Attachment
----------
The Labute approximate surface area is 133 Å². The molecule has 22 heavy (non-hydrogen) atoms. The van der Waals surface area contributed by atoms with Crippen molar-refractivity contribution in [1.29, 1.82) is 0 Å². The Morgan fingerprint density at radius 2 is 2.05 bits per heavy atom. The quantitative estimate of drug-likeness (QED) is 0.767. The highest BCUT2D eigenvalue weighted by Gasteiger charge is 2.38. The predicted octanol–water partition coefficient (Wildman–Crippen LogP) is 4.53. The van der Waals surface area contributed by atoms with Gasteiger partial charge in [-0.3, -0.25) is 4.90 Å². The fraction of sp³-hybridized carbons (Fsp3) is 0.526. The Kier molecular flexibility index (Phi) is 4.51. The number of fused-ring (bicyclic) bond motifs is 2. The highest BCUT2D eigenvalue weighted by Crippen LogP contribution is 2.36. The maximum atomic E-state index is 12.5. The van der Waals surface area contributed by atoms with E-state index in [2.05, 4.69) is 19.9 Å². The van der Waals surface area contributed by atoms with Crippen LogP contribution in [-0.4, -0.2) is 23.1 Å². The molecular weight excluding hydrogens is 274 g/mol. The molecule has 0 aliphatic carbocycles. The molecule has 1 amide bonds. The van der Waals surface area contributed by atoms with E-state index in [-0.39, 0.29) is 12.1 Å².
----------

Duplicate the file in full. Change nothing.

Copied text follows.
The Labute approximate surface area is 133 Å². The molecule has 22 heavy (non-hydrogen) atoms. The van der Waals surface area contributed by atoms with Crippen molar-refractivity contribution in [1.29, 1.82) is 0 Å². The Morgan fingerprint density at radius 2 is 2.05 bits per heavy atom. The quantitative estimate of drug-likeness (QED) is 0.767. The highest BCUT2D eigenvalue weighted by Gasteiger charge is 2.38. The predicted octanol–water partition coefficient (Wildman–Crippen LogP) is 4.53. The van der Waals surface area contributed by atoms with Gasteiger partial charge in [-0.3, -0.25) is 4.90 Å². The fraction of sp³-hybridized carbons (Fsp3) is 0.526. The Kier molecular flexibility index (Phi) is 4.51. The number of fused-ring (bicyclic) bond motifs is 2. The highest BCUT2D eigenvalue weighted by Crippen LogP contribution is 2.36. The maximum atomic E-state index is 12.5. The van der Waals surface area contributed by atoms with E-state index in [2.05, 4.69) is 19.9 Å². The van der Waals surface area contributed by atoms with Crippen LogP contribution in [-0.4, -0.2) is 23.1 Å². The molecular weight excluding hydrogens is 274 g/mol. The molecule has 0 aliphatic carbocycles. The molecule has 1 amide bonds. The van der Waals surface area contributed by atoms with E-state index in [-0.39, 0.29) is 12.1 Å².